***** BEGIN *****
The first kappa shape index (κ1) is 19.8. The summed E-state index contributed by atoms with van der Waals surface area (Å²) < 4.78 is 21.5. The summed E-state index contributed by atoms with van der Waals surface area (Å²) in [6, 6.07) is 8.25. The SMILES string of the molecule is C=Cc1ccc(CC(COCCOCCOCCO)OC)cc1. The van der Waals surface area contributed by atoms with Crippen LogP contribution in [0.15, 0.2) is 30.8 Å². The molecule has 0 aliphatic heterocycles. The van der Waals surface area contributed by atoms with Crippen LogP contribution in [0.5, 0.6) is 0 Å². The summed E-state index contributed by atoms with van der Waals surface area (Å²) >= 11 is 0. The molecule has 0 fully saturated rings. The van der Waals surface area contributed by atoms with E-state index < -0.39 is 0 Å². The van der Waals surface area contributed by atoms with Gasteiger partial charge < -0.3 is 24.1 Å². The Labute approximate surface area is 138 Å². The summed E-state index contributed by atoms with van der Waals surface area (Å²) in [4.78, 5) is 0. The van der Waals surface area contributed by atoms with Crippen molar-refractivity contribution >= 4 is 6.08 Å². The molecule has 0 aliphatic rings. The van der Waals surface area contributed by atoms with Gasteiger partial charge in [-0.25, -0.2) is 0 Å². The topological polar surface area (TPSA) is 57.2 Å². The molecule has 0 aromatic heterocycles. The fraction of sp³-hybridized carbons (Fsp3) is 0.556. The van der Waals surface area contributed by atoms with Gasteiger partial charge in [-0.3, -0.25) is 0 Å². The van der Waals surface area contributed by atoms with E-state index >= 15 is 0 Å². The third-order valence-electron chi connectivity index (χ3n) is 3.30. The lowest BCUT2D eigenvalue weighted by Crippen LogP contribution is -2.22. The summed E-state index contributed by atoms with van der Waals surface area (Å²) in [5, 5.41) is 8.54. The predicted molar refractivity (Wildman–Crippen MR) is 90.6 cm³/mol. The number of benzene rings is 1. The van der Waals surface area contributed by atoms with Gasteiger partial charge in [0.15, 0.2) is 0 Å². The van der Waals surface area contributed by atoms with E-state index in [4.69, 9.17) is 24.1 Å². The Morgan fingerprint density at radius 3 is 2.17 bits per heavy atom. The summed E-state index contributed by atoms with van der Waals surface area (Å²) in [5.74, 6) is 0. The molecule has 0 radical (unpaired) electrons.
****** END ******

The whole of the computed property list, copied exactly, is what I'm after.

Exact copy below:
The first kappa shape index (κ1) is 19.8. The summed E-state index contributed by atoms with van der Waals surface area (Å²) < 4.78 is 21.5. The summed E-state index contributed by atoms with van der Waals surface area (Å²) in [6, 6.07) is 8.25. The SMILES string of the molecule is C=Cc1ccc(CC(COCCOCCOCCO)OC)cc1. The van der Waals surface area contributed by atoms with Crippen LogP contribution in [0.15, 0.2) is 30.8 Å². The molecule has 0 aliphatic heterocycles. The van der Waals surface area contributed by atoms with Crippen LogP contribution in [0.5, 0.6) is 0 Å². The summed E-state index contributed by atoms with van der Waals surface area (Å²) >= 11 is 0. The molecule has 0 fully saturated rings. The van der Waals surface area contributed by atoms with E-state index < -0.39 is 0 Å². The van der Waals surface area contributed by atoms with Gasteiger partial charge < -0.3 is 24.1 Å². The Labute approximate surface area is 138 Å². The summed E-state index contributed by atoms with van der Waals surface area (Å²) in [4.78, 5) is 0. The van der Waals surface area contributed by atoms with Crippen molar-refractivity contribution >= 4 is 6.08 Å². The molecule has 0 aliphatic rings. The van der Waals surface area contributed by atoms with Gasteiger partial charge in [-0.25, -0.2) is 0 Å². The topological polar surface area (TPSA) is 57.2 Å². The molecule has 0 aromatic heterocycles. The fraction of sp³-hybridized carbons (Fsp3) is 0.556. The van der Waals surface area contributed by atoms with Gasteiger partial charge in [-0.3, -0.25) is 0 Å². The van der Waals surface area contributed by atoms with E-state index >= 15 is 0 Å². The third-order valence-electron chi connectivity index (χ3n) is 3.30. The lowest BCUT2D eigenvalue weighted by Crippen LogP contribution is -2.22. The summed E-state index contributed by atoms with van der Waals surface area (Å²) in [5, 5.41) is 8.54. The predicted molar refractivity (Wildman–Crippen MR) is 90.6 cm³/mol. The number of benzene rings is 1. The van der Waals surface area contributed by atoms with Gasteiger partial charge in [0.15, 0.2) is 0 Å². The van der Waals surface area contributed by atoms with E-state index in [4.69, 9.17) is 24.1 Å². The Morgan fingerprint density at radius 3 is 2.17 bits per heavy atom. The summed E-state index contributed by atoms with van der Waals surface area (Å²) in [5.74, 6) is 0. The molecule has 0 radical (unpaired) electrons.